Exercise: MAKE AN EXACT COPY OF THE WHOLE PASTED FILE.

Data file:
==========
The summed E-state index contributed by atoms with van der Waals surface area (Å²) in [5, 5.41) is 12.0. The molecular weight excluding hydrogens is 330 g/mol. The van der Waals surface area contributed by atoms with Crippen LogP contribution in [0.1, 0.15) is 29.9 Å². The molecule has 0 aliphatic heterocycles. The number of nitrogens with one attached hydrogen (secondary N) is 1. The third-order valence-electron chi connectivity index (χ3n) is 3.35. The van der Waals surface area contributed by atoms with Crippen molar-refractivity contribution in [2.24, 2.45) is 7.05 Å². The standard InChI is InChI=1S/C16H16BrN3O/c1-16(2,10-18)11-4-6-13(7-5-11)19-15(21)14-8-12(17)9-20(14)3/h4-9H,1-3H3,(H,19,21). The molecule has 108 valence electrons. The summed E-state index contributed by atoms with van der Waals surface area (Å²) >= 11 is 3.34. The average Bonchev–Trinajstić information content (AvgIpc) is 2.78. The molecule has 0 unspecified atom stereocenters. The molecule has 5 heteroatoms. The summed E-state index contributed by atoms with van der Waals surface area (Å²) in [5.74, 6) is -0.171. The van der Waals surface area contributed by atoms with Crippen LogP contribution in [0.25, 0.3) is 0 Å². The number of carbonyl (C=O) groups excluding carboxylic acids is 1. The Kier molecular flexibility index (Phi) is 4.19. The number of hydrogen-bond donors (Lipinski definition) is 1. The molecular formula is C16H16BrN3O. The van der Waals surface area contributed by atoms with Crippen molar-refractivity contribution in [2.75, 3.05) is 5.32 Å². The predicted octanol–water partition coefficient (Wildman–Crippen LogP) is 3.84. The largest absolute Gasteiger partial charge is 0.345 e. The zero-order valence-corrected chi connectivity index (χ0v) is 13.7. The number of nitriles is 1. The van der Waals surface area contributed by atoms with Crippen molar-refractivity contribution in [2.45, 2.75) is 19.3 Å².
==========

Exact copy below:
The summed E-state index contributed by atoms with van der Waals surface area (Å²) in [5, 5.41) is 12.0. The molecular weight excluding hydrogens is 330 g/mol. The van der Waals surface area contributed by atoms with Crippen LogP contribution in [0.1, 0.15) is 29.9 Å². The molecule has 0 aliphatic heterocycles. The number of nitrogens with one attached hydrogen (secondary N) is 1. The third-order valence-electron chi connectivity index (χ3n) is 3.35. The van der Waals surface area contributed by atoms with Crippen molar-refractivity contribution in [2.24, 2.45) is 7.05 Å². The standard InChI is InChI=1S/C16H16BrN3O/c1-16(2,10-18)11-4-6-13(7-5-11)19-15(21)14-8-12(17)9-20(14)3/h4-9H,1-3H3,(H,19,21). The molecule has 108 valence electrons. The summed E-state index contributed by atoms with van der Waals surface area (Å²) >= 11 is 3.34. The average Bonchev–Trinajstić information content (AvgIpc) is 2.78. The molecule has 0 unspecified atom stereocenters. The molecule has 5 heteroatoms. The summed E-state index contributed by atoms with van der Waals surface area (Å²) in [5.74, 6) is -0.171. The van der Waals surface area contributed by atoms with Crippen LogP contribution in [0.25, 0.3) is 0 Å². The number of carbonyl (C=O) groups excluding carboxylic acids is 1. The Kier molecular flexibility index (Phi) is 4.19. The number of hydrogen-bond donors (Lipinski definition) is 1. The molecular formula is C16H16BrN3O. The van der Waals surface area contributed by atoms with Crippen molar-refractivity contribution in [2.75, 3.05) is 5.32 Å². The predicted octanol–water partition coefficient (Wildman–Crippen LogP) is 3.84. The largest absolute Gasteiger partial charge is 0.345 e. The zero-order valence-corrected chi connectivity index (χ0v) is 13.7. The number of nitriles is 1. The van der Waals surface area contributed by atoms with Crippen molar-refractivity contribution in [2.45, 2.75) is 19.3 Å².